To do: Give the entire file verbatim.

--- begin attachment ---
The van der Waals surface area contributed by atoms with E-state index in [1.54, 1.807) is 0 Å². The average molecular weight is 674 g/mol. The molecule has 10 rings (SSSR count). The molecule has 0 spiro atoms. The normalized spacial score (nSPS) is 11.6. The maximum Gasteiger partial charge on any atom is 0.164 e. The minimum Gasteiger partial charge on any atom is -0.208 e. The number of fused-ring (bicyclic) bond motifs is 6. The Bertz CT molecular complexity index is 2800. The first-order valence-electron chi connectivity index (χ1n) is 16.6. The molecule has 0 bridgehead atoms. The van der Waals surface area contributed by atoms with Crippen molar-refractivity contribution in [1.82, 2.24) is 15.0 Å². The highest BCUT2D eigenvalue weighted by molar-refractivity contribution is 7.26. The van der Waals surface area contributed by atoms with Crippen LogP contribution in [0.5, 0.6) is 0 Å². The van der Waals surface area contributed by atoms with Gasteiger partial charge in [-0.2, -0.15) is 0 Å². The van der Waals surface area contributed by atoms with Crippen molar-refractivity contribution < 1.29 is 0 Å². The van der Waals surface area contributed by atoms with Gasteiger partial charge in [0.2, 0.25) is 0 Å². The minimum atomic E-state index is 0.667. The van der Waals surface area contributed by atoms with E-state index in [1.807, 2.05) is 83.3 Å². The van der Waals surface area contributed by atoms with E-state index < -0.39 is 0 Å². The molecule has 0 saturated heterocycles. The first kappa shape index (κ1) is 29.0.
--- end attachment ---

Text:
The van der Waals surface area contributed by atoms with E-state index in [1.54, 1.807) is 0 Å². The average molecular weight is 674 g/mol. The molecule has 10 rings (SSSR count). The molecule has 0 spiro atoms. The normalized spacial score (nSPS) is 11.6. The maximum Gasteiger partial charge on any atom is 0.164 e. The minimum Gasteiger partial charge on any atom is -0.208 e. The number of fused-ring (bicyclic) bond motifs is 6. The Bertz CT molecular complexity index is 2800. The first-order valence-electron chi connectivity index (χ1n) is 16.6. The molecule has 0 bridgehead atoms. The van der Waals surface area contributed by atoms with Crippen molar-refractivity contribution in [1.82, 2.24) is 15.0 Å². The highest BCUT2D eigenvalue weighted by molar-refractivity contribution is 7.26. The van der Waals surface area contributed by atoms with Crippen LogP contribution in [0.5, 0.6) is 0 Å². The van der Waals surface area contributed by atoms with Gasteiger partial charge in [-0.2, -0.15) is 0 Å². The van der Waals surface area contributed by atoms with Crippen molar-refractivity contribution < 1.29 is 0 Å². The van der Waals surface area contributed by atoms with Gasteiger partial charge in [0.2, 0.25) is 0 Å². The minimum atomic E-state index is 0.667. The van der Waals surface area contributed by atoms with E-state index in [1.807, 2.05) is 83.3 Å². The van der Waals surface area contributed by atoms with E-state index < -0.39 is 0 Å². The molecule has 0 saturated heterocycles. The first kappa shape index (κ1) is 29.0.